In Ontario, “landlord’s own use” is the only no-fault eviction method, the sole way to kick out a tenant without having to collect proof of late payments or excessive noise.

Karen Andrews, a lawyer with the Advocacy Centre for Tenants Ontario, says that the provision wasn’t used very much in the past, but that a growing number of long-term tenants have recently been told that their landlord plans to move in a spouse, child or caregiver. “Certain neighbourhoods are plagued with this – Little Italy, the Beach, Trinity Bellwoods,” she says.

In many cases the requests are legitimate, and are a trickle-down effect of the runaway housing market. Many homeowners are choosing to maximize the space they already have rather than face bidding wars and the cost of moving. This can mean putting an office or playroom in a former basement apartment.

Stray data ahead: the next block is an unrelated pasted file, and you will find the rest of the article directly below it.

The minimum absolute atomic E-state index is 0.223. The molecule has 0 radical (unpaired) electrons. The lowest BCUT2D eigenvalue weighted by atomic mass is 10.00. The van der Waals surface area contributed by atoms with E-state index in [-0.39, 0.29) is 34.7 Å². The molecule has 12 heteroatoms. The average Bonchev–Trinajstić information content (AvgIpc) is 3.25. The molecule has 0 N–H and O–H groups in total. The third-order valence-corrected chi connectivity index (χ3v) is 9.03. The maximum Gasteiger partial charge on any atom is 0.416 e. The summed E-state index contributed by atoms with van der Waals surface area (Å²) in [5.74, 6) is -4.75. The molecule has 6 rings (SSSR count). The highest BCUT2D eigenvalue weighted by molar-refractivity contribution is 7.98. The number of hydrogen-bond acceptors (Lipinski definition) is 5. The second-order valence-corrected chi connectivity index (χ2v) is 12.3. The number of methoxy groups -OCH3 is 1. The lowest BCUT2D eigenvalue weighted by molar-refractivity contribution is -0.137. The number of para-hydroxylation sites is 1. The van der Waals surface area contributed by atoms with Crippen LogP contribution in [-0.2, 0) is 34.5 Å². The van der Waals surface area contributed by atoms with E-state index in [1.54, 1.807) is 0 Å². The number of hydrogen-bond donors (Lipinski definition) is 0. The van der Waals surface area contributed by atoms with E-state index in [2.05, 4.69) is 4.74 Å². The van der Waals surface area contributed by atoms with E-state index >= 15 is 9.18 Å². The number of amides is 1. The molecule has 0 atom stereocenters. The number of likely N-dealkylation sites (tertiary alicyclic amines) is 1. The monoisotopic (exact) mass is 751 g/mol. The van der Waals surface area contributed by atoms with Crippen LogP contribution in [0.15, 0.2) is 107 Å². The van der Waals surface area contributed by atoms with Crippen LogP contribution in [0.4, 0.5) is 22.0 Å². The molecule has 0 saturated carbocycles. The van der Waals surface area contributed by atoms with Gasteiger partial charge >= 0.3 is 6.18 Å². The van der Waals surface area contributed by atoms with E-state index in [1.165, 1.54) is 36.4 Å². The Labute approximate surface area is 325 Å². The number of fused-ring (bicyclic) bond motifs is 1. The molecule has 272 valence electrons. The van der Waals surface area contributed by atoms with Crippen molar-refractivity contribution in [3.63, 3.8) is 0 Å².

In other cases, landlords may use this manoeuvre to make false claims and induce tenants to leave.

(…)

Right now, the only way for landlords of older buildings to charge as much as they’d like is to get an entirely new tenant – a prospect that doesn’t seem daunting when rental vacancy in the city is 1.7 per cent.

Claiming the apartment is needed for their own use and issuing tenants the relevant form, number N12, allows them to do this. In 2013, tenants contested N12 forms to Ontario’s Landlord Tenant Board in 1,555 cases. “The statistics do not tell you about the N12s that are given to tenants who do not put up a fight,” Andrews points out.

Most of her clients who win such cases receive token monetary awards, she says. “Even if you win, you’ve lost housing forever.”

(…)